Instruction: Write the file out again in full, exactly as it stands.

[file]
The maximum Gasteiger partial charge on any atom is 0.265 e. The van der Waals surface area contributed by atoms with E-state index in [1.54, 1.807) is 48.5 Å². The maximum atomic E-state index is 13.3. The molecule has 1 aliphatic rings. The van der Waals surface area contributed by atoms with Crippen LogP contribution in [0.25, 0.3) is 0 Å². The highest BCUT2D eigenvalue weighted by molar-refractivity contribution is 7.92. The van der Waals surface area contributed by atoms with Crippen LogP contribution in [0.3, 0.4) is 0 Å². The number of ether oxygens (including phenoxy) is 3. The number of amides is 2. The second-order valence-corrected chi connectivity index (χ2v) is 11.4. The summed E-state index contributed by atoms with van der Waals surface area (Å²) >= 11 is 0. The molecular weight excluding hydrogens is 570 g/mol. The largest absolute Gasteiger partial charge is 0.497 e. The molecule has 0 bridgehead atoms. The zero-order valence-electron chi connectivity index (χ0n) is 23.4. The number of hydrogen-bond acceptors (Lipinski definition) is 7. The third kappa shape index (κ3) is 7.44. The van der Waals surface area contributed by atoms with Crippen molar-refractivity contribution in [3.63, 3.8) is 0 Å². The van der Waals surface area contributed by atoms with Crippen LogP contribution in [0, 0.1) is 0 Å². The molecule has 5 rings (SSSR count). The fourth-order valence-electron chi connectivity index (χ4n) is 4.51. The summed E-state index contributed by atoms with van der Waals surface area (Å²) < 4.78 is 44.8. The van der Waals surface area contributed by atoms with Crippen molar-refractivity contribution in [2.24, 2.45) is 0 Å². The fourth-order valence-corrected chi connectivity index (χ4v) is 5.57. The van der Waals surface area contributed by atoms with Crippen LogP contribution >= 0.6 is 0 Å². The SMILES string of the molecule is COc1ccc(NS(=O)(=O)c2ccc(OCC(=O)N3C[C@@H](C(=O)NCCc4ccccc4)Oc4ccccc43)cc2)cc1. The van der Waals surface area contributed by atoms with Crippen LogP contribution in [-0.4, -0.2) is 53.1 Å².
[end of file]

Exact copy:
The maximum Gasteiger partial charge on any atom is 0.265 e. The van der Waals surface area contributed by atoms with E-state index in [1.54, 1.807) is 48.5 Å². The maximum atomic E-state index is 13.3. The molecule has 1 aliphatic rings. The van der Waals surface area contributed by atoms with Crippen LogP contribution in [0.25, 0.3) is 0 Å². The highest BCUT2D eigenvalue weighted by molar-refractivity contribution is 7.92. The van der Waals surface area contributed by atoms with Crippen LogP contribution in [0.3, 0.4) is 0 Å². The number of ether oxygens (including phenoxy) is 3. The number of amides is 2. The second-order valence-corrected chi connectivity index (χ2v) is 11.4. The summed E-state index contributed by atoms with van der Waals surface area (Å²) >= 11 is 0. The molecular weight excluding hydrogens is 570 g/mol. The largest absolute Gasteiger partial charge is 0.497 e. The molecule has 0 bridgehead atoms. The zero-order valence-electron chi connectivity index (χ0n) is 23.4. The number of hydrogen-bond acceptors (Lipinski definition) is 7. The third kappa shape index (κ3) is 7.44. The van der Waals surface area contributed by atoms with Crippen molar-refractivity contribution in [3.63, 3.8) is 0 Å². The van der Waals surface area contributed by atoms with Crippen LogP contribution in [0, 0.1) is 0 Å². The molecule has 5 rings (SSSR count). The fourth-order valence-electron chi connectivity index (χ4n) is 4.51. The summed E-state index contributed by atoms with van der Waals surface area (Å²) < 4.78 is 44.8. The van der Waals surface area contributed by atoms with Crippen molar-refractivity contribution in [2.24, 2.45) is 0 Å². The fourth-order valence-corrected chi connectivity index (χ4v) is 5.57. The van der Waals surface area contributed by atoms with Crippen LogP contribution >= 0.6 is 0 Å². The SMILES string of the molecule is COc1ccc(NS(=O)(=O)c2ccc(OCC(=O)N3C[C@@H](C(=O)NCCc4ccccc4)Oc4ccccc43)cc2)cc1. The van der Waals surface area contributed by atoms with Crippen LogP contribution in [-0.4, -0.2) is 53.1 Å².